Spoiler Alert: This is not an Article 107 News article. The federal government paid over $53 million to two companies to build combat helmets between 2006 and 2009. The cost is not the problem. The problem is almost 150,000 Army and Marine Corps combat helmets were defective. Oh by the way, prisoners made the helmets.
First of all, the prisoners came from the Federal Bureau of Prisons, working under…wait for it…a federally owned company called Federal Prison Industries (FPI). But wait, there’s more! FPI, also known as UNICOR, received the sub-contract from a private vendor, ArmourSource LLC. So, a private company was awarded a government contract, to make combat helmets, after normal bidding procedures. No problem. The private company then sub-contracted out a federally owned company for cheap prison labor and reaped a $30.3 million windfall as a result. That’s a problem, even if just from a perception viewpoint.
Furthermore, FPI received its own contract to make helmets for the U.S. Marine Corps. A federally owned company received a contract from its “owner,” and all without competitive bidding. True to form, the government recalled the helmets after multiple deficiencies. This isn’t a case of “lowest bidder;” this is a case of negligence. It is negligent to entrusting the lives of American soldiers with equipment made by federal prisoners.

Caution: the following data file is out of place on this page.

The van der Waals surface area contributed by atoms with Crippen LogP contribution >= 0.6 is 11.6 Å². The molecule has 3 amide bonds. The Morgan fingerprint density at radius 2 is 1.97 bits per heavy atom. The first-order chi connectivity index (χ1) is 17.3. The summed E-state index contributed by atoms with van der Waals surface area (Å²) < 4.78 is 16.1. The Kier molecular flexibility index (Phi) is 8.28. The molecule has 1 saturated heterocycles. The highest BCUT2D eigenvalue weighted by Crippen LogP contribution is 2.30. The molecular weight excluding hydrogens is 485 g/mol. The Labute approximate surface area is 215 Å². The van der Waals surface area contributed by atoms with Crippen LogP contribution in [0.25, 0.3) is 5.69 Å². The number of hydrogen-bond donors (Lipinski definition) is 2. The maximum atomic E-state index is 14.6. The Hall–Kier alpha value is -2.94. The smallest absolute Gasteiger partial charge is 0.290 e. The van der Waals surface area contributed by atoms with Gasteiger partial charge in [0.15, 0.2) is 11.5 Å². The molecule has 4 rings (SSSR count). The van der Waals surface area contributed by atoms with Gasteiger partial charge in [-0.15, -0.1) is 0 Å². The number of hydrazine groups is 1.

A recently released Justice Department summary details the negligence and lack of quality control. Deficiencies included:
- Scrap kevlar used in between layers (therefore, won’t stop bullets)
- Blisters and bubbles which caused decreased effectiveness (therefore, won’t stop bullets)
- Prisoners pried off kevlar pieces to use as potential weapons against cards (less material means, yep, won’t stop bullets)
And my personal favorite:
- prisoners prepared and conducted quality certifications on order from the FPI staff, and FPI staff signed the certifications without checking the prisoners’ work.
Consequently, ArmourSource settled for $3 million and still makes products for the military. The loss to the military was over $19 million. That seems like an unfair trade if you ask me.
If ever there was a time for people to call for accountability in the government contracting process, this is it. Discuss it, debate it, and actually support the troops you say you support. War is a money-making machine and if you didn’t understand that after the $5 billion “Universal Combat Pattern” debacle then you do now.
I understand prison industry is a vital tool for teaching job skills and reducing recidivism rates. What I do not understand is how anyone with a simple knowledge of course of action analysis felt it was a good idea to allow federal criminals to build U.S. military equipment and put soldier’s lives at risk.
Marshall McGurk is a former Special Forces officer, currently working in the manufacturing industry.